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by Simply Fishing’s Bob Mehsikomer My favorite waters for big muskies are found in the Canadian Shield region of northwestern Ontario, Canada including Lake Of The Woods, the Winnipeg River, Eagle Lake and others. This whole section of Canada sits on granite bedrock dotted with water-filled impressions, the remnants of glaciers that receded about 11,000 years ago. Over the years, nature has taken its course, weathering the granite, forming sediment deposits, and allowing many forms of life to enrich this environment. Today lakes such as Lake of the Woods, Eagle Lake, and Stork Lake abound with the beauty of many islands and bays hooked together with tree-lined shores of conifer, aspen and maple trees. Over the rocky bottom of these lakes, sediment has formed, allowing the growth of aquatic vegetation such as coontail and “cabbage” (pondweed), which are the favorite hiding places for ambush predators like the muskie, the queen of freshwater. For over thirty years I have been fishing these lakes, and the muskies just keep getting bigger and bigger, partly due to the fact that current regulations prohibit the harvest of fish under 54 inches in length. And today’s muskie anglers have become more conservation oriented, with the vast majority practicing catch and release. Understanding that these giant females carry the genetic material to produce future trophies, anglers wish to allow them to spawn again. I love the excitement in the visual experience of catching giant muskie on the surface, and I spend a great deal of time pursuing fish that will respond to such a presentation. Imagine the sight of a trophy muskie snaking behind your Poe’s Giant Jackpot as it zigzags across the surface. Case in point, a real monster I cought only Baits that go THUMP Churn It Up Churn It Up Churn It Up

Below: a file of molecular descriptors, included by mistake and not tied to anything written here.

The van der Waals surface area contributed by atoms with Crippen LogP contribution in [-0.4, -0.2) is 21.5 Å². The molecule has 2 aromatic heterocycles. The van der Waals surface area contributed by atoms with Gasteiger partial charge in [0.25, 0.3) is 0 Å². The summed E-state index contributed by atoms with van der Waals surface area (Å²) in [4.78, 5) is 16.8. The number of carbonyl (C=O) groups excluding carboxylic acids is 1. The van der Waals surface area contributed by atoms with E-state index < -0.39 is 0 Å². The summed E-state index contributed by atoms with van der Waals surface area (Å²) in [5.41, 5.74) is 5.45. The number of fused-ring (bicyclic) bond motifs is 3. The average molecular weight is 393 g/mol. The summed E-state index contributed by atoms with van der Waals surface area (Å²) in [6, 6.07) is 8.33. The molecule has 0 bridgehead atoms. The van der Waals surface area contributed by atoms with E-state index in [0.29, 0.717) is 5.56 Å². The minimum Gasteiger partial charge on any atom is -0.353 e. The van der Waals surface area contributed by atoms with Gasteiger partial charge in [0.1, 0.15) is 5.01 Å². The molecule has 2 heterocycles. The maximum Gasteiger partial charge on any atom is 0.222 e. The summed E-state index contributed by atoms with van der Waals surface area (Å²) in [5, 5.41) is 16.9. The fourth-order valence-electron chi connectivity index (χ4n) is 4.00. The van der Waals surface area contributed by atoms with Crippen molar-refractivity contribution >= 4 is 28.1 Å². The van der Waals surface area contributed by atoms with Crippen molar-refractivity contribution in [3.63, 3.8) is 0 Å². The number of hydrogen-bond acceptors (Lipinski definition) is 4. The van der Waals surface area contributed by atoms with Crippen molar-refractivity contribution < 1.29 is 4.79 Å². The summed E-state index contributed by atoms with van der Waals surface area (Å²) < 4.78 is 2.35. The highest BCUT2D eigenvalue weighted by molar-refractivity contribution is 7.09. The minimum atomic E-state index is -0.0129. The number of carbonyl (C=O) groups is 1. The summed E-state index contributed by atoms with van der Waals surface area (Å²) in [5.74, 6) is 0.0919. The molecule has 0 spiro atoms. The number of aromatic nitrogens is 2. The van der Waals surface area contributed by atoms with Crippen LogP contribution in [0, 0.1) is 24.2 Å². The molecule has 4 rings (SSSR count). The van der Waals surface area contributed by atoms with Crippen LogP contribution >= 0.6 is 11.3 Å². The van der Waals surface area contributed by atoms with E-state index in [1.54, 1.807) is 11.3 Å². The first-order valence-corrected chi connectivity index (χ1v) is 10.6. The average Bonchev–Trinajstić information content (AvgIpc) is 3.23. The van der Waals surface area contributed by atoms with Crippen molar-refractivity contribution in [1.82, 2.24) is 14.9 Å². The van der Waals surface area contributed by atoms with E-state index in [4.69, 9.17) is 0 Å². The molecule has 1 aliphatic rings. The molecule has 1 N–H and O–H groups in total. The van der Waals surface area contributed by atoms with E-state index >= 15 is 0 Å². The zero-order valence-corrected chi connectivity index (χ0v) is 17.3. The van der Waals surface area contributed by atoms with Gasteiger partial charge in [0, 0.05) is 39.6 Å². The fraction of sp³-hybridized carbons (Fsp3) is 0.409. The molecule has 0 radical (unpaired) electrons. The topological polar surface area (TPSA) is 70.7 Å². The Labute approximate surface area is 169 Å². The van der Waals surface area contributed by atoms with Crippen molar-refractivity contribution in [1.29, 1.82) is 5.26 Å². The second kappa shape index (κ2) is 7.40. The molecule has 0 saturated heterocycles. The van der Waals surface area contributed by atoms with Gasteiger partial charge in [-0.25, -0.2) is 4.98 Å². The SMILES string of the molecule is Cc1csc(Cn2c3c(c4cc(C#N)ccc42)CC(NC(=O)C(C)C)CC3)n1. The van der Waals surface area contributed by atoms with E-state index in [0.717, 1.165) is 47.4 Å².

Whitefish Bay Camp minutes from Whitefish Bay Camp. Located near the bottom end of whitefush Bay. You see the tip of the tail fin break the surface, and see the telltale S-shaped swirls behind your lure. You tense, wondering whether the fish is going to eat and what you can do to trigger a strike. Suddenly the water explodes, you feel the weight of the fish, then you set the hook firmly and the fight is on. Muskies are notorious for jumping, running directly at the boat head-shaking with mouth wide open, cork-screwing their way down in a roll, and making runs for cover. It’s angler against muskie and the outcome is never really predictable. This is what makes muskie fishing so intriguing. However, if I limited my approach to topwater baits like the Giant Jackpot, I would be missing out on a great number of fish. In short, it simply makes good sense to acquire and learn to present a somewhat larger base of lure groups within your arsenal if you truly wish to succeed at muskie fishing day in and day out. One group of lures that quickly comes to mind is what I refer to as blade baits. I’m not talking about those long metal baits often used in the pursuit of walleye during the cold water periods - I’m referring to bucktails and spinnerbaits. Bucktails are generally a straight wire shaft lure with a spinning blade at the front and one or more dressed treble hooks at the other end. They get their name from the hair originally used to dress this style of lure - the long, buoyant hair from the tail of deer. The spinnerbaits all share one common feature in common - a V-shaped wire formed like a safety pin. One end of the V carries the blade(s), while the other tip has a hook molded onto the wire form with a weighted body, which is dressed with “hair”. The lure is attached to the line at the center. The blade(s) of spinnerbaits and bucktails assist in providing necessary lift in the water on the retrieve. They will also to some degree, regulate or limit speed of retrieve. The wire shaft of the bait is somewhat more important in the construction of spinnerbaits. In most cases thinner wire means better transfer of vibration, which can result in better productivity. Shaft lengths are another very important consideration. The best design for counting down of dropping a spinnerbait would consist of the main wire and the forearm being very similar in length. When looking at a spinner